Licensed acupuncturist Marie Arnberg applies the NADA protocol to a veteran at the Bangor Veterans Acupuncture Project. BANGOR VETERANS ACUPUNCTURE PROJECT PHOTO

Acupuncture is one more weapon in battle against substance abuse

ELLSWORTH — The human body remembers. It holds on to trauma no matter its source. And then it releases the trauma in unpredictable and often harmful ways.

According to the National Institutes of Health, “Exposure to traumatic experiences, especially those occurring in childhood, has been linked to substance use disorders (SUDs), including abuse and dependence.”

Locally, Verona Island-based acupuncturist Marie Arnberg works with clients to help relieve the symptoms that come from trauma, whether it occurred in childhood, during specific events or through the experiences that come with active addiction. The goal is to help people in recovery and suffering from post-traumatic shock.

Acupuncture is an ancient Chinese practice dating back roughly 3,000 years. Acupuncture points on the human body are believed to stimulate the central nervous system, releasing chemicals into the muscles, spinal cord and brain that may stimulate the body’s natural healing abilities and promote physical and emotional well-being.

Arnberg, who owns and operates DownEast Community Acupuncture, has long advocated for a recently enacted state law that allows certain health professionals apart from acupuncturists to perform one protocol — acupuncture detoxification — aimed at people in recovery.

The acupuncture detoxification protocol started in the early 1970s, at Lincoln Hospital in the Bronx, as a heroin epidemic swept through New York City.

“It was actually the Young Lords and Black Panthers pushing for community health,” Arnberg said. “It was really led by the community. It was chaotic and loud, but people just kept coming, because it made them feel better and gave them hope.”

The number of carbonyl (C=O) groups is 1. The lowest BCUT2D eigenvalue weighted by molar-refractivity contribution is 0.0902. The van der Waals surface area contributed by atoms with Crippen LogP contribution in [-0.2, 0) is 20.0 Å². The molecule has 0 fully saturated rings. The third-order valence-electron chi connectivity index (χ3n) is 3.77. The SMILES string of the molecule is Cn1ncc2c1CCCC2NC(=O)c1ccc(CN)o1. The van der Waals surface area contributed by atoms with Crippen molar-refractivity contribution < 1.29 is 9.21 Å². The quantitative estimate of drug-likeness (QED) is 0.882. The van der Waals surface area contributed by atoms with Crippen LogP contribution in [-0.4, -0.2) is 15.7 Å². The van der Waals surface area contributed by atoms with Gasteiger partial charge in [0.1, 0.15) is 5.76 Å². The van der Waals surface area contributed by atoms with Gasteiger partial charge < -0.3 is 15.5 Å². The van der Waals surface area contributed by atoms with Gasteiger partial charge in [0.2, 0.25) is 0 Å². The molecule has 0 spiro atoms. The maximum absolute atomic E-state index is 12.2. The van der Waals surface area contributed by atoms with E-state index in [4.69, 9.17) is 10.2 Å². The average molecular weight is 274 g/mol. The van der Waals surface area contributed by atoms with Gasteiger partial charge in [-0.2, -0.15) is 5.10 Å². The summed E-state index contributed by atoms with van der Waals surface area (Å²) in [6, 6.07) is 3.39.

In the mid-1980s, psychiatrist Dr. Michael Smith founded NADA (National Acupuncture Detoxification Association) and the procedure became better known as the NADA protocol.

Forty years later, Hancock County residents can step into INSPIRE Recovery Center on Church Street in downtown Ellsworth to learn to use acupressure beads on the same ear points targeted by acupuncture needles.

Franklin resident Jean Guyette will offer classes in January for anyone interested in how to properly apply the beads. She became involved through her own experiences with acupuncture.

“Marie offered the NADA protocol on me, and I absolutely loved it,” Guyette said. So, when Arnberg was leaving town for a while, she showed Guyette how to use the beads. “I was like, why don’t people know about this? It’s so easy.”

And for those health professionals covered under the new law, in early 2022 Arnberg will repeat her introduction to the NADA protocol training offered at INSPIRE last November.

“Recovery looks different for everyone,” Healthy Acadia’s Recovery Program Volunteer Coordinator Beth Alteri said.

“There is no one-size-fits-all or even one-size-fits-most. Recovery is finding the path that works for you. Sometimes it is one tool such as NA [Narcotics Anonymous] or MAT [medically assisted treatment], but more often it is a combination of resources.”

The NADA protocol goes beyond helping with drug withdrawal symptoms and recovery support. It is known to help with post-traumatic stress and to support general well-being.

“It just helped my body relax and my mind slow down,” Jean said. “I’m more present, I’m able to focus.”

Arnberg has heard from her clients across the spectrum that they feel less anxious, sleep better, and feel more hopeful, she said. She used the NADA protocol as a volunteer and co-founder of nonprofit Bangor Veterans Acupuncture Project for years.

“You learn from your patients,” she said. “When I first went to work with the vets, I thought to myself, in the ear once a week, what difference is that going to make? I learned from them. They kept on coming back because it made them feel better.”

For more information on the trainings and other INSPIRE classes and offerings, visit

Anne Berleant

Anne Berleant

Reporter at The Ellsworth American
News Reporter Anne Berleant covers news and features in Ellsworth, Mariaville, Otis, Amherst, Aurora, Great Pond and Osborn. When not reporting, find her hiking local trails, reading or watching professional tennis. Email her at [email protected]

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